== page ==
Maurice Campbell was the first editor of the British Heart Journal, now Heart, and was called the journal’s progenitor and formative influence, an untiring editor who virtually produced each issue single handedly. Campbell was also valued for his scholarly opinions, organisational and editorial skills, and for his careful statistical work which was advanced for its time and of great importance in the early understanding and treatment of congenital heart disease and arrhythmias. In addition, his collaboration with Russell Brock was instrumental in developing surgery for rheumatic and congenital heart disease at Guy’s Hospital.
- mitral surgery
- natural history
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“I should like to give one message, ...the importance of following up groups of patients: we sometimes think of this as an uninteresting form of research, but now that we have to take decisions about when to advise operation for these patients we realise the urgent need of accurate knowledge of the natural history and prognosis, and this is often very incomplete even for common conditions.” Maurice Campbell1
In 1972 Maurice Campbell (fig 1), the first editor of the British Heart Journal, now Heart, was honoured by the British Heart Journal. The editorial by K Shirley Smith called Campbell the journal’s progenitor and formative influence, an untiring editor who virtually produced each issue single handedly. The editorial ended by saying, “Physician, thinker, naturalist, and indefatigable worker Maurice Campbell adorns the splendid traditions of British medicine.”2 Now, over 30 years later, most of Campbell’s contemporaries are gone and only a few still remember his many accomplishments that deserved such a tribute.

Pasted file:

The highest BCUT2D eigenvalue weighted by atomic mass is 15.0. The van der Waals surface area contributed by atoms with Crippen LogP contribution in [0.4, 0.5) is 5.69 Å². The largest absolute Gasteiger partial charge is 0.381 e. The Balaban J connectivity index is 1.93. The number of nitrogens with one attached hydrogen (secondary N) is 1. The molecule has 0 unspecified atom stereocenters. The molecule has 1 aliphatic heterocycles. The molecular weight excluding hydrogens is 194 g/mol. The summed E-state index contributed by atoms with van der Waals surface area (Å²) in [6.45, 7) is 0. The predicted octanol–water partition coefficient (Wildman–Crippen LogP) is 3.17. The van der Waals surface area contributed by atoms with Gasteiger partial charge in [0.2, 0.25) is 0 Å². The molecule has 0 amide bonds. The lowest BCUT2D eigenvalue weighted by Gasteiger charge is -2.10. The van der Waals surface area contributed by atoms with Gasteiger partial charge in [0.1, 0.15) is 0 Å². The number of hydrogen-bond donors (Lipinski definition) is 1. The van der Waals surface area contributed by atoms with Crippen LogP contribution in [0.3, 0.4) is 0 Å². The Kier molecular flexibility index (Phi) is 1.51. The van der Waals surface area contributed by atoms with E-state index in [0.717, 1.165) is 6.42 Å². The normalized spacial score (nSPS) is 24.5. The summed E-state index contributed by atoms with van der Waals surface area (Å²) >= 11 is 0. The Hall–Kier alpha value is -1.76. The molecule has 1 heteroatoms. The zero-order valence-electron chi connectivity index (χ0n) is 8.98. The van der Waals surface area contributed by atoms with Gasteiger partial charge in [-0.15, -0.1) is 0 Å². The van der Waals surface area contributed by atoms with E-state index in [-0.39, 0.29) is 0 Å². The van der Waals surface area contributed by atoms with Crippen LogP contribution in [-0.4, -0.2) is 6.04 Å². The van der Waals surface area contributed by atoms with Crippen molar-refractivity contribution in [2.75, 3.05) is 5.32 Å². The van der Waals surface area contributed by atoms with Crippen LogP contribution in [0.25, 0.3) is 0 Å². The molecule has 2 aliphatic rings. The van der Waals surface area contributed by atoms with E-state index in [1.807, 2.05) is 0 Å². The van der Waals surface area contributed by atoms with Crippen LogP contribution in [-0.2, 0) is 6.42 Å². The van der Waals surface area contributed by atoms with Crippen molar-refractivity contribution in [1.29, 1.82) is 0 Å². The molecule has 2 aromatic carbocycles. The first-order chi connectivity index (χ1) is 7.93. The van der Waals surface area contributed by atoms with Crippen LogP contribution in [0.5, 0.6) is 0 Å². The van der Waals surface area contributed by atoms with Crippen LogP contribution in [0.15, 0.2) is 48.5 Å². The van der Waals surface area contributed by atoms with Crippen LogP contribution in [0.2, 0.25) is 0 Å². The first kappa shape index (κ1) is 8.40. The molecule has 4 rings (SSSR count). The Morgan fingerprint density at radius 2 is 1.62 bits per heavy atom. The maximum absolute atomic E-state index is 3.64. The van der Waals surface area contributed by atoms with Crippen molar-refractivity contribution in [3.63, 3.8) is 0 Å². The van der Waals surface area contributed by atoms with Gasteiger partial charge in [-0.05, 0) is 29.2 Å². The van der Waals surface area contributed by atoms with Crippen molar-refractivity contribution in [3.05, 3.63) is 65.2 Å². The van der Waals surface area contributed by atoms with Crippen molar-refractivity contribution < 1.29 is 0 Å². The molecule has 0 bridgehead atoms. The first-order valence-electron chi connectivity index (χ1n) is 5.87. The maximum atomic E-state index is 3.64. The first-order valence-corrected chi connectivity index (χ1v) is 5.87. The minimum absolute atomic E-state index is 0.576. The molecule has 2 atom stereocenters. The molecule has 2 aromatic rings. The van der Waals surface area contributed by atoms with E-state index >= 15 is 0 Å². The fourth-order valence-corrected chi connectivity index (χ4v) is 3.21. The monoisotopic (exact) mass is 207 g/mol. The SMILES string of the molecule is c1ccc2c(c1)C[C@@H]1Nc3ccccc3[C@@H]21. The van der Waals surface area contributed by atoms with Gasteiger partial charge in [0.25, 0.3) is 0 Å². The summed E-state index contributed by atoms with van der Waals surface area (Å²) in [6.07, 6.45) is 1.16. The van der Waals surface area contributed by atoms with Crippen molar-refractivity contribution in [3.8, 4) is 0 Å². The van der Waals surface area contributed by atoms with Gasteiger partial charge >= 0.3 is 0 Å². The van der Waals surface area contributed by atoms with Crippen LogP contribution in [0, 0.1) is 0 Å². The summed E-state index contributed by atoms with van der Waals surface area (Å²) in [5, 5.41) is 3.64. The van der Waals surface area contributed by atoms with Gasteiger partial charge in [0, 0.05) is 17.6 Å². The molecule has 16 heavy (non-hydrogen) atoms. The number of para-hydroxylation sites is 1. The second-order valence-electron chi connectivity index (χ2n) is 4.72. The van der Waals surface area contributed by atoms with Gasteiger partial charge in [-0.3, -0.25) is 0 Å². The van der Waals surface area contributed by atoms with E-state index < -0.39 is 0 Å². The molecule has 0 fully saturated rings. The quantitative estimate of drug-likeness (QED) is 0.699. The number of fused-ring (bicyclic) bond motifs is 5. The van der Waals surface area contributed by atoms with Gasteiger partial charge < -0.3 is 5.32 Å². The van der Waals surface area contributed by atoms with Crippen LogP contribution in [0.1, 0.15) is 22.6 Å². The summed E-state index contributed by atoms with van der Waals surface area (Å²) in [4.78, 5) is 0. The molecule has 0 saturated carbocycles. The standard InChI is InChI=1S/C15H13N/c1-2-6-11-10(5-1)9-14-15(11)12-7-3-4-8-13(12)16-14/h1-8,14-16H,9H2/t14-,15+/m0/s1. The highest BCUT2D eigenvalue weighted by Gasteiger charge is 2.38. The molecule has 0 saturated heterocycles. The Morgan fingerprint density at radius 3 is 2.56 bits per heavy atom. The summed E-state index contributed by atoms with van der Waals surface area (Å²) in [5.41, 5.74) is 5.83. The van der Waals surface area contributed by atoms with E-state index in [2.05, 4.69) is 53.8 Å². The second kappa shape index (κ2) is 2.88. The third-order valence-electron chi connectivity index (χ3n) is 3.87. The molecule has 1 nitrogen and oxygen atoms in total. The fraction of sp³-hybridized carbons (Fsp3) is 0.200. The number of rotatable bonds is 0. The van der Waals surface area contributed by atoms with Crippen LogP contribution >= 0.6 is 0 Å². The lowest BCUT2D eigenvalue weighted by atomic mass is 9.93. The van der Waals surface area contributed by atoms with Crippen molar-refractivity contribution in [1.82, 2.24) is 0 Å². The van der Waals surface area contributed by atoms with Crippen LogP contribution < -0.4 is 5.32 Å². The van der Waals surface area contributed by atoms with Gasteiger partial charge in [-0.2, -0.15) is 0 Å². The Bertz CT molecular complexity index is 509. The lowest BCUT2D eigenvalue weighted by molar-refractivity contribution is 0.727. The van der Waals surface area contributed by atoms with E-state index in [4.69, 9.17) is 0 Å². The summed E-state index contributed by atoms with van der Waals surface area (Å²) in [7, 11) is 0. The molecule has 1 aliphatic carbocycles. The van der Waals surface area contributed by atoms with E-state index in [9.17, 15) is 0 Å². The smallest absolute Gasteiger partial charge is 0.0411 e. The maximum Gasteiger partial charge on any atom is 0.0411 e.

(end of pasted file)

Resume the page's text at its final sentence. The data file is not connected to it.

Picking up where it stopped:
John Maurice Hardman Campbell (1891–1973) was known especially for his important studies on the natural history of congenital heart disease and his productive collaboration with Russell Brock to pioneer surgical correction of heart disease at Guy’s Hospital after the second world war. Known as Maurice Campbell, he was schooled at Winchester and then New College, Oxford where he gained a first class degree in physiology. He entered Guy’s Hospital Medical School in London in 1914 and graduated in 1916. During the first world war, he served in the Royal Army Medical Corps in Mesopotamia and North Persia, receiving the Order of the British Empire for his services with a field ambulance unit. In 1920, Campbell returned to Guy’s Hospital, working first as a medical registrar then spending three years in the department of physiology where he became interested in the effects of oxygen. After a Beit memorial research fellowship from 1923–1927, Campbell became an assistant physician at Guy’s in 1926, a general physician in 1945, and a cardiologist in 1948, heading their newly founded cardiac department. In 1930, he was additionally appointed as a consultant to the National Heart Hospital. During the second world war, Campbell was superintendent of the emergency medical service at Orpington, Kent which was closely linked with Guy’s Hospital receiving evacuees from the London air raids. His marriage to Mary Crimes, a nurse at Guy’s Hospital, was a happy one, and they had five children, one becoming a nurse and another a zoologist.3–5